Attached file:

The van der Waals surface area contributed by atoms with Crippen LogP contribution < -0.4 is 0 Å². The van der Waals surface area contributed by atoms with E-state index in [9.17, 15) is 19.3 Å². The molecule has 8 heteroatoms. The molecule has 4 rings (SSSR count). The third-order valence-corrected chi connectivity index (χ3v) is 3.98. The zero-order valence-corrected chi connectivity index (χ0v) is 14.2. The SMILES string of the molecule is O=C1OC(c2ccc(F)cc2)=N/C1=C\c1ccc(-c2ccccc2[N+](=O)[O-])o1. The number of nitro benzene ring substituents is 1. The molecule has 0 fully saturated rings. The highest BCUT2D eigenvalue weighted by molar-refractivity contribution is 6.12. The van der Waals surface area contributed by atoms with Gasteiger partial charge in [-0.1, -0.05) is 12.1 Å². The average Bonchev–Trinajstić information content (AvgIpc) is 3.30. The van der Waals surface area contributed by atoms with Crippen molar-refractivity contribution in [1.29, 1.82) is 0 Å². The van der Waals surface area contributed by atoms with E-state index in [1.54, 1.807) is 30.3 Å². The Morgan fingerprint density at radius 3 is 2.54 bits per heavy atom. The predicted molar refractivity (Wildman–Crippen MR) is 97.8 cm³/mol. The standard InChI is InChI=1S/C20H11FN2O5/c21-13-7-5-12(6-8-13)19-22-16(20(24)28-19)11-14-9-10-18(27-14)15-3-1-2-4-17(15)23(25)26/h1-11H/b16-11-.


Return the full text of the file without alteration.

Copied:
The van der Waals surface area contributed by atoms with Crippen LogP contribution < -0.4 is 0 Å². The van der Waals surface area contributed by atoms with E-state index in [9.17, 15) is 19.3 Å². The molecule has 8 heteroatoms. The molecule has 4 rings (SSSR count). The third-order valence-corrected chi connectivity index (χ3v) is 3.98. The zero-order valence-corrected chi connectivity index (χ0v) is 14.2. The SMILES string of the molecule is O=C1OC(c2ccc(F)cc2)=N/C1=C\c1ccc(-c2ccccc2[N+](=O)[O-])o1. The number of nitro benzene ring substituents is 1. The molecule has 0 fully saturated rings. The highest BCUT2D eigenvalue weighted by molar-refractivity contribution is 6.12. The van der Waals surface area contributed by atoms with Gasteiger partial charge in [-0.1, -0.05) is 12.1 Å². The average Bonchev–Trinajstić information content (AvgIpc) is 3.30. The van der Waals surface area contributed by atoms with Crippen molar-refractivity contribution in [1.29, 1.82) is 0 Å². The van der Waals surface area contributed by atoms with E-state index in [1.54, 1.807) is 30.3 Å². The Morgan fingerprint density at radius 3 is 2.54 bits per heavy atom. The predicted molar refractivity (Wildman–Crippen MR) is 97.8 cm³/mol. The standard InChI is InChI=1S/C20H11FN2O5/c21-13-7-5-12(6-8-13)19-22-16(20(24)28-19)11-14-9-10-18(27-14)15-3-1-2-4-17(15)23(25)26/h1-11H/b16-11-.